## 7. Interactions

## 8. Dynamic and Static Symmetries

**Figure 6.**Schematic representation of a highly symmetric system of an ideal gas (dynamic symmetry, very homogenous and isotropic) (a) or a perfect crystal (static symmetry) (b) and the information loss. The highly symmetric paintings like (a) and (b) found in many famous modern art museums are the emperor's new clothes. These paintings are “reproduced” here without courtesy.

**Figure 7.**A static structure with certain text (a) and graphic (b) information recorded must have dramatically reduced symmetry.

#### 8.1. Dynamic Symmetry

#### 8.1.1. Fluid Systems

#### 8.1.2. Gibbs Paradox

#### 8.1.3. Local Dynamic Motion in Solids (Crystals)

#### 8.2. Static Symmetry

**Figure 9.**A two-dimensional static array with local dynamic symmetry. At a position, the two orientations have identical probability. The highest local dynamic symmetry leads to the least information. The information loss is equivalent to printing many pages of a book on one page which will lead to symmetry (every position will be the same hybrid of the two orientations) and information loss.

**Figure 10.**A schematic representation of a two-dimensional static system of high static symmetry with only one spin orientation.

## 9. Phase Separation and Phase Transition (Symmetry Breaking)

#### 9.1. Similarity and Temperature

#### 9.2. Phase Separation, Condensation, and the Densest Packing

**Figure 11.**Informational registration as a binary string and the information loss due to a possible spontaneous process.

#### 9.3. Phase transition and Evolution of the Universe and Evolution of Life

## 10. Similarity Rule and Complementarity Rule

**Figure 12.**The print and the imprint [6b] are complementary.

**Figure 13.**Information loss due to dynamic electronic motion. The different orientations of the valence bond benzene structures 1 and 2 in (a) can be used for recording information. However, the oscillation makes all the individual benzene molecules the same as shown in (b).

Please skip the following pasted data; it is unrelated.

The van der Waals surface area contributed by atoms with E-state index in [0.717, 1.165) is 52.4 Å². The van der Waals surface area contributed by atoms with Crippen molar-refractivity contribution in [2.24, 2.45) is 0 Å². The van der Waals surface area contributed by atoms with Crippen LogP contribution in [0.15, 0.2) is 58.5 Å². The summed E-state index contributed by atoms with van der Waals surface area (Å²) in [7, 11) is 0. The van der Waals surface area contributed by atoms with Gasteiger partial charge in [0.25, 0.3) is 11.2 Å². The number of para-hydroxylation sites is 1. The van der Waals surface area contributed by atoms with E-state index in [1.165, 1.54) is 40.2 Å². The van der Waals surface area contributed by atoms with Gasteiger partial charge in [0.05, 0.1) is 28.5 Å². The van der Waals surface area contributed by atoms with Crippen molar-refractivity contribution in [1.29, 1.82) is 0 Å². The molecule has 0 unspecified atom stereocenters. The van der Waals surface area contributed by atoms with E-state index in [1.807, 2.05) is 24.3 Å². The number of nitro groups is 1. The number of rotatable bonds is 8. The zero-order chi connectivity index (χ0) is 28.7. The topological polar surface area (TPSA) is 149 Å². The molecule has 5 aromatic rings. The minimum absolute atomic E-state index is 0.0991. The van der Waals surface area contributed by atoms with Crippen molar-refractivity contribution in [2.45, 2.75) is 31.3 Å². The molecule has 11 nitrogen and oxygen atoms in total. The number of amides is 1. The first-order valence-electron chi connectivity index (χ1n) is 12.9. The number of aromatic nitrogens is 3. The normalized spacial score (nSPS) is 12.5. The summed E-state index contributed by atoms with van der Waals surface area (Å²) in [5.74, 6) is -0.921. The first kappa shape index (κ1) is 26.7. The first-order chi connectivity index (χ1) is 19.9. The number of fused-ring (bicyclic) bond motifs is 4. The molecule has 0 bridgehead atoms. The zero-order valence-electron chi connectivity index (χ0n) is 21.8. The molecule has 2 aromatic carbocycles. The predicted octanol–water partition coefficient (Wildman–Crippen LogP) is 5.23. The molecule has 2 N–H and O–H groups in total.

## 11. Periodicity (Repetition) in Space and Time

## 12. Further Discussions: Beautiful Symmetry and Ugly Symmetry [31]

#### 12.1. Order and Disorder

Definition | Order = periodicity or symmetry | Order = nonsymmetry and difference |

Formation | Generated spontaneously | Not spontaneously |

Examples | Chemical oscillation (symmetry and periodicity in time) or crystals (symmetry and periodicity in space) | Gas A stays in the left chamber and B in the right chamber to follow the order as shown in figure 5 |

Reference | “Order Out of Chaos” [4] | The present work |

Comment | Challenges the validity of the second law | Conforms to the second law |

#### 12.2. Symmetry and Diversity

_{60}molecule. The molecule C

_{60}is itself beautiful not because of its symmetry, but because of its distinct structure and property compared to many other molecules and its contribution to the diversity of molecules we have studied.

_{3}together is not a good idea.

#### 12.3. Ugly Symmetry

#### 12.3.1. Assembling

#### 12.3.2. Individual Items

_{60}is symmetric [1] and very stable. We can predict that any modified C

_{60}mother structure with reduced symmetry will be less stable than the symmetric C

_{60}.

#### 12.4. "Symmetry Is Beauty" Has Been Misleading in Science

_{60}is beautiful. However, many derivatives of C

_{60}have been synthesized by organic chemists. These derivatives are less symmetric, more difficult to produce and might be more significant. None of the drugs (pharmaceuticals) discovered so far are very symmetric. Very few bioactive compounds are symmetric. Because all of the most important molecules of life, such as amino acids, sugars, and nucleic acids, are asymmetric, we can also attribute beauty to those objects that are practically more difficult to create and yet practically more significant. The highest symmetry means equilibrium in science and death in life [31].

## 13. Conclusion

## Acknowledgements